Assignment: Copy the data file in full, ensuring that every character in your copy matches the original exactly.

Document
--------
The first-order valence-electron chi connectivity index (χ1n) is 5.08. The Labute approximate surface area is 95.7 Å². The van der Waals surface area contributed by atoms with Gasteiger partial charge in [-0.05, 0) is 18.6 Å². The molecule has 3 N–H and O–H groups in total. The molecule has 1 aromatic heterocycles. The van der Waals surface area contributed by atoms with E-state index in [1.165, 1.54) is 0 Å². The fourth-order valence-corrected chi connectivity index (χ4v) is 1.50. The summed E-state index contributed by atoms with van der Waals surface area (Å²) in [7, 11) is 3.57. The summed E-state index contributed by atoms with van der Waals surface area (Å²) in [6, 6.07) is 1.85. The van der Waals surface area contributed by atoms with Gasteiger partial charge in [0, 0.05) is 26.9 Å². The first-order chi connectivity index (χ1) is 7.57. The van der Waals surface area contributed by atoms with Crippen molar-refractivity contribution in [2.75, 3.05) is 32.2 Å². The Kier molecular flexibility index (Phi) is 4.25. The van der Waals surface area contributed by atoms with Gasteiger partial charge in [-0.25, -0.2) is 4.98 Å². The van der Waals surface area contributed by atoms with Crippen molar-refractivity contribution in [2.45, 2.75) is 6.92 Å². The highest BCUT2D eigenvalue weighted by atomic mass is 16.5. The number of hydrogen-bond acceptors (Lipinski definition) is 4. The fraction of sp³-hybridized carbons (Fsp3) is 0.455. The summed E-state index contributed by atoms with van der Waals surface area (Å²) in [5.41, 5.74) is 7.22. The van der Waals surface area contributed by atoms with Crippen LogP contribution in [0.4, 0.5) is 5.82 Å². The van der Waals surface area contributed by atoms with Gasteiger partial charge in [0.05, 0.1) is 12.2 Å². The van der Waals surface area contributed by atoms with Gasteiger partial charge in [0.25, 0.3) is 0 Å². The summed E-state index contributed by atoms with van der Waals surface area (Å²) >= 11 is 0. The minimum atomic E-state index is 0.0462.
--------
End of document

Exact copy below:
The first-order valence-electron chi connectivity index (χ1n) is 5.08. The Labute approximate surface area is 95.7 Å². The van der Waals surface area contributed by atoms with Gasteiger partial charge in [-0.05, 0) is 18.6 Å². The molecule has 3 N–H and O–H groups in total. The molecule has 1 aromatic heterocycles. The van der Waals surface area contributed by atoms with E-state index in [1.165, 1.54) is 0 Å². The fourth-order valence-corrected chi connectivity index (χ4v) is 1.50. The summed E-state index contributed by atoms with van der Waals surface area (Å²) in [7, 11) is 3.57. The summed E-state index contributed by atoms with van der Waals surface area (Å²) in [6, 6.07) is 1.85. The van der Waals surface area contributed by atoms with Gasteiger partial charge in [0, 0.05) is 26.9 Å². The first-order chi connectivity index (χ1) is 7.57. The van der Waals surface area contributed by atoms with Crippen molar-refractivity contribution in [2.75, 3.05) is 32.2 Å². The Kier molecular flexibility index (Phi) is 4.25. The van der Waals surface area contributed by atoms with Gasteiger partial charge in [-0.25, -0.2) is 4.98 Å². The van der Waals surface area contributed by atoms with Crippen molar-refractivity contribution in [2.45, 2.75) is 6.92 Å². The highest BCUT2D eigenvalue weighted by atomic mass is 16.5. The number of hydrogen-bond acceptors (Lipinski definition) is 4. The fraction of sp³-hybridized carbons (Fsp3) is 0.455. The summed E-state index contributed by atoms with van der Waals surface area (Å²) in [5.41, 5.74) is 7.22. The van der Waals surface area contributed by atoms with Crippen LogP contribution in [0.4, 0.5) is 5.82 Å². The van der Waals surface area contributed by atoms with Gasteiger partial charge in [0.05, 0.1) is 12.2 Å². The van der Waals surface area contributed by atoms with Gasteiger partial charge in [0.25, 0.3) is 0 Å². The summed E-state index contributed by atoms with van der Waals surface area (Å²) >= 11 is 0. The minimum atomic E-state index is 0.0462.